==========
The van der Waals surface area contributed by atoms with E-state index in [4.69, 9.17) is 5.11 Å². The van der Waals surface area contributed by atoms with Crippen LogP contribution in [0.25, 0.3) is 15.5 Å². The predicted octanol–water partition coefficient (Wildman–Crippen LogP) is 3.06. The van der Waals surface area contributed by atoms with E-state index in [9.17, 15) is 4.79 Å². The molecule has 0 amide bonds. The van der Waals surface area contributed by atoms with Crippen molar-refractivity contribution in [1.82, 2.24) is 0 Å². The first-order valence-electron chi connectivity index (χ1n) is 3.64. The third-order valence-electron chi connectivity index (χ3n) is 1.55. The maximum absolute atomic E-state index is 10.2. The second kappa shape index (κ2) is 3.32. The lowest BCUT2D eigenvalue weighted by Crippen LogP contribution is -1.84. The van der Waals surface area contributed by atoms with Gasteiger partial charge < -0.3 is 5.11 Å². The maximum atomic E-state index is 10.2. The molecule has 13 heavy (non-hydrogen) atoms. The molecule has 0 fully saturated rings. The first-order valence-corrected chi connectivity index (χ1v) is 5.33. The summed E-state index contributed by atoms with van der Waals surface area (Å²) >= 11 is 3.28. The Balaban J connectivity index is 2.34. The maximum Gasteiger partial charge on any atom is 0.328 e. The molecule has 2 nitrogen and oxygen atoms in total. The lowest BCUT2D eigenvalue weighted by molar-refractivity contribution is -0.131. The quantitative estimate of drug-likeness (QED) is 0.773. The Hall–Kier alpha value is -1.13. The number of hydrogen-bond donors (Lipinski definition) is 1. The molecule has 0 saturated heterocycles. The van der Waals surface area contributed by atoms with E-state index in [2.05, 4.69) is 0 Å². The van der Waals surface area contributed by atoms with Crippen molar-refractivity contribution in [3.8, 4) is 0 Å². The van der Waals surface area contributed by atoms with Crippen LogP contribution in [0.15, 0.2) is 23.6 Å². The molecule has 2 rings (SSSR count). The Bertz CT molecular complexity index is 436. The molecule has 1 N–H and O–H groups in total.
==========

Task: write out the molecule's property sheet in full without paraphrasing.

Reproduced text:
The van der Waals surface area contributed by atoms with E-state index in [4.69, 9.17) is 5.11 Å². The van der Waals surface area contributed by atoms with Crippen LogP contribution in [0.25, 0.3) is 15.5 Å². The predicted octanol–water partition coefficient (Wildman–Crippen LogP) is 3.06. The van der Waals surface area contributed by atoms with E-state index in [9.17, 15) is 4.79 Å². The molecule has 0 amide bonds. The van der Waals surface area contributed by atoms with Crippen molar-refractivity contribution in [1.82, 2.24) is 0 Å². The first-order valence-electron chi connectivity index (χ1n) is 3.64. The third-order valence-electron chi connectivity index (χ3n) is 1.55. The maximum absolute atomic E-state index is 10.2. The second kappa shape index (κ2) is 3.32. The lowest BCUT2D eigenvalue weighted by Crippen LogP contribution is -1.84. The van der Waals surface area contributed by atoms with Gasteiger partial charge < -0.3 is 5.11 Å². The maximum atomic E-state index is 10.2. The molecule has 13 heavy (non-hydrogen) atoms. The molecule has 0 fully saturated rings. The first-order valence-corrected chi connectivity index (χ1v) is 5.33. The summed E-state index contributed by atoms with van der Waals surface area (Å²) >= 11 is 3.28. The Balaban J connectivity index is 2.34. The maximum Gasteiger partial charge on any atom is 0.328 e. The molecule has 2 nitrogen and oxygen atoms in total. The lowest BCUT2D eigenvalue weighted by molar-refractivity contribution is -0.131. The quantitative estimate of drug-likeness (QED) is 0.773. The Hall–Kier alpha value is -1.13. The number of hydrogen-bond donors (Lipinski definition) is 1. The molecule has 0 saturated heterocycles. The van der Waals surface area contributed by atoms with E-state index in [2.05, 4.69) is 0 Å². The van der Waals surface area contributed by atoms with Crippen molar-refractivity contribution in [3.8, 4) is 0 Å². The van der Waals surface area contributed by atoms with Crippen LogP contribution in [0.15, 0.2) is 23.6 Å². The molecule has 2 rings (SSSR count). The Bertz CT molecular complexity index is 436. The molecule has 1 N–H and O–H groups in total.